Fringe Box



Secret Site of Guildford’s Medieval Royal Hunting Lodge

Published on: 3 Apr, 2012
Updated on: 8 Oct, 2015

Hunting deer in medieval times.

By David Rose

There’s a site on the edge of Guildford that, in the story of the town’s royal history, is rather significant – but few seem to know about it.

It was once the location of a medieval royal hunting lodge (or manor house) and is close to the Surrey Sports Park.

It’s at Manor Farm, an area to the west of Guildford and north of the A3.

Since the creation of the Surrey Sports Park by the University of Surrey, access close to the site is now fairly easy. The site is a scheduled ancient monument. Although you should not walk on the exact site, you can get a glimpse of parts of the moat, that once surrounded the position of the former hunting lodge, by a public footpath that runs close by.

The remains of the moat that once surrounded the royal hunting lodge or manor house near today’s Surrey Sports Park.

This area is, without doubt, of considerable historic interest. The hunting lodge stood within Guildford’s medieval royal deer park.

The deer park was quite literally a venison farm, created in 1154 by Henry II. The park covered about 1,620 acres, and included what today we know as Onslow Village, Westborough, Park Barn, parts of Woodbridge Hill, Guildford Park and The Mount.

The deer park was one of 13 such parks within Windsor Forest. It would have been surrounded by a ditch and a large bank with wooden posts on top.

There were gaps in the banking where wild deer could wander in, but were unable to get out. These were known as deer leaps. Remains of this bank can been seen today, some 800 years after they were created, on The Mount where it borders Green Lane, and between the woodland known as Strawberry Grove and the Surrey Research Park.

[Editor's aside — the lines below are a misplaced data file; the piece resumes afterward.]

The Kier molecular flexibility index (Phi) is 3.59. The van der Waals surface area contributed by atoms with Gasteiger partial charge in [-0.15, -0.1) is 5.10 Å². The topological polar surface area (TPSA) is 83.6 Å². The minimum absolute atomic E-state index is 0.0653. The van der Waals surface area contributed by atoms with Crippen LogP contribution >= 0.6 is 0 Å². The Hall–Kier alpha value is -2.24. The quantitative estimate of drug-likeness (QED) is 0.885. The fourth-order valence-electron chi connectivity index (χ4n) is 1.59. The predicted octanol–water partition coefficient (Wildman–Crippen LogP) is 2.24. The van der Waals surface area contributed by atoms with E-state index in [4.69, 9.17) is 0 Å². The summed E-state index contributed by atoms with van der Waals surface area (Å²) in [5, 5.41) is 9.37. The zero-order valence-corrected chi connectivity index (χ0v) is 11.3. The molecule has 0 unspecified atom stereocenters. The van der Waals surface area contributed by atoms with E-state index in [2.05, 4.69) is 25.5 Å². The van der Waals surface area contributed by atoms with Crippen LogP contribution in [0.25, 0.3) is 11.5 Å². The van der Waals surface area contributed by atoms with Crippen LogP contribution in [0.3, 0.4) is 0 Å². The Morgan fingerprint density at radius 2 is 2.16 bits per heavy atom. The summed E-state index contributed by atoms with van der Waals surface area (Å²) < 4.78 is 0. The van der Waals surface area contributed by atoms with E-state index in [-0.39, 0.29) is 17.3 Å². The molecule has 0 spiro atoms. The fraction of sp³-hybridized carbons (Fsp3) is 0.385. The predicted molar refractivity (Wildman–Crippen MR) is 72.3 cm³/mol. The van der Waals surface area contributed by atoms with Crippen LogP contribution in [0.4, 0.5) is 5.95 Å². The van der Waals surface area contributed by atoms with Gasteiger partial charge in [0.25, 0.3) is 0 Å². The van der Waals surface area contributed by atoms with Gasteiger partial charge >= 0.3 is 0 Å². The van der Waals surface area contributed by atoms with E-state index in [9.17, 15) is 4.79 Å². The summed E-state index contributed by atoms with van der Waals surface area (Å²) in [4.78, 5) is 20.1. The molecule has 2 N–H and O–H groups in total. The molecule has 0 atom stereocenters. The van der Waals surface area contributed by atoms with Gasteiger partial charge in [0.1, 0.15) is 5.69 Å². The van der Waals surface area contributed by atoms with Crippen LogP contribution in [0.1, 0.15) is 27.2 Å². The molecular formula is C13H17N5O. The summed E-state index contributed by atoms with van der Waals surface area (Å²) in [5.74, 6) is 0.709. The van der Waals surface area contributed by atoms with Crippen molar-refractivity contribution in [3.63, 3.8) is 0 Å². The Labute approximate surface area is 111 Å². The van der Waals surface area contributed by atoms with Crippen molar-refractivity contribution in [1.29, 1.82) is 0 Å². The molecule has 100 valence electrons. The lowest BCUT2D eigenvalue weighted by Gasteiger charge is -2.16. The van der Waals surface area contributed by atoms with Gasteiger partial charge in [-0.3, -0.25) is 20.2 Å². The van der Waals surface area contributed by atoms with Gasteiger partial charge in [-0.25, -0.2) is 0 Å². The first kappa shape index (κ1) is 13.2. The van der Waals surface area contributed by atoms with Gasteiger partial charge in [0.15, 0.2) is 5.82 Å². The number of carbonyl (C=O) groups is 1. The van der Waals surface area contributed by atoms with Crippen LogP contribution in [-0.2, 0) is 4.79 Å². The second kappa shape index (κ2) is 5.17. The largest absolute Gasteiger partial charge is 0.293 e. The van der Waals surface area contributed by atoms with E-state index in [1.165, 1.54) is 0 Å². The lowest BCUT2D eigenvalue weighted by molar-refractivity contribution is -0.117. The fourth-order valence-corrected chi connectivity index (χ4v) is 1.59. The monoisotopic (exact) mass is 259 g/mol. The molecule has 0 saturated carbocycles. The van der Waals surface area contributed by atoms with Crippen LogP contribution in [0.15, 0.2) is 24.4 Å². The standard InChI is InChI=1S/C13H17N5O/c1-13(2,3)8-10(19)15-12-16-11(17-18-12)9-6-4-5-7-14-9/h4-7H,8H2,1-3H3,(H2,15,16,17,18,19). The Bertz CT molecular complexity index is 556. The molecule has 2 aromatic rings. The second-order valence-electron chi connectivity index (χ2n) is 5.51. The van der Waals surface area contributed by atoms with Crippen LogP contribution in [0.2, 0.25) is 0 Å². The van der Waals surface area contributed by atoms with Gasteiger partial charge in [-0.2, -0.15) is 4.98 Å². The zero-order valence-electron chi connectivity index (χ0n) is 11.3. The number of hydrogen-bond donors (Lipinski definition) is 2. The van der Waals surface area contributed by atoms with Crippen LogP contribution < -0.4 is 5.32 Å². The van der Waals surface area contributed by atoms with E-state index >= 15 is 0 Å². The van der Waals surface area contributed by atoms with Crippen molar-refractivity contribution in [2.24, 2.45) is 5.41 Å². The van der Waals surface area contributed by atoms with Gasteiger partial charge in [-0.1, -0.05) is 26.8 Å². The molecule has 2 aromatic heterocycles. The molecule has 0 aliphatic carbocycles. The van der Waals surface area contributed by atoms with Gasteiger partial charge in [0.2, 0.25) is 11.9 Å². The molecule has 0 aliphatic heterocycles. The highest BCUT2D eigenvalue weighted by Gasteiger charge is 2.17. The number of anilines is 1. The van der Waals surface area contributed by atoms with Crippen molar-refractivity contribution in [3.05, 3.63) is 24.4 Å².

Remains of the bank that once surrounded Guildford’s royal deer park can be seen where Green Lane borders The Mount.

There would have been tracks through the park and a number of lodge buildings. A park keeper, a highly favoured courtier of the king, would have lived at the main manor house (today’s Manor Farm).

Medieval meets the space age! Remains of the bank and ditch that once surrounded the deer park can be seen right next to Surrey Satellite Technology’s new building on the Surrey Research Park.

Local historian Helen Chapman Davies has written extensively about the fascinating history of Guildford’s royal deer park in her book Guildford’s Hidden History (Amberley Publishing, 2010).

How the hunting lodge may have looked. Illustration by Boris Fijalkowski, reproduced in Helen Chapman Davies’ book, Guildford’s Hidden History.

She notes that the hunting lodge or manor house is believed to have had a number of gabled buildings around a courtyard, with one side having a gatehouse tower.

Records show that Edward III spent Easter at the park in 1336 and Christmases there in 1337, 1340 and 1347. Edward IV stayed there in 1479 and 1482, and Henry VIII in 1546.

It is also believed Elizabeth I visited on several occasions. However, the house gradually fell into disrepair and in 1609 building material from the derelict house was sold to George More of Loseley.

The areas around the various lodge houses then became farms. These were once known as Guildford Park Farm and Bannisters Farm, for example. Deerbarn Road, off Aldershot Road on Woodbridge Hill, was once the site of Deerbarn Farm.

There were a number of archaeological excavations at the main manor house site during the 1970s. These have helped historians build a picture of what it was like and of the people lived there.

For a detailed report of the royal deer park, see Professor Alan Crocker’s report that was published by the Surrey Archaeological Society. Click here.

Copies of the book, Guildford’s Hidden History by Helen Chapman Davies, can be bought at Guildford Museum.

To find the footpath that runs past the site of the royal hunting lodge, go to the Surrey Sports Park, off Egerton Road. Follow the path beside the road that leads in a westerly direction past the playing fields. This view looks back to the Surrey Sports Park’s main buildings. See next picture.

Then take a path that goes to your left (south), past a newly created pond. Then bear right and the the remains of the moat and the derelict buildings of Manor Farm are to your left. Please note: there is no public access to the site itself, but you can glimpse the water in the moat from the footpath through the trees.



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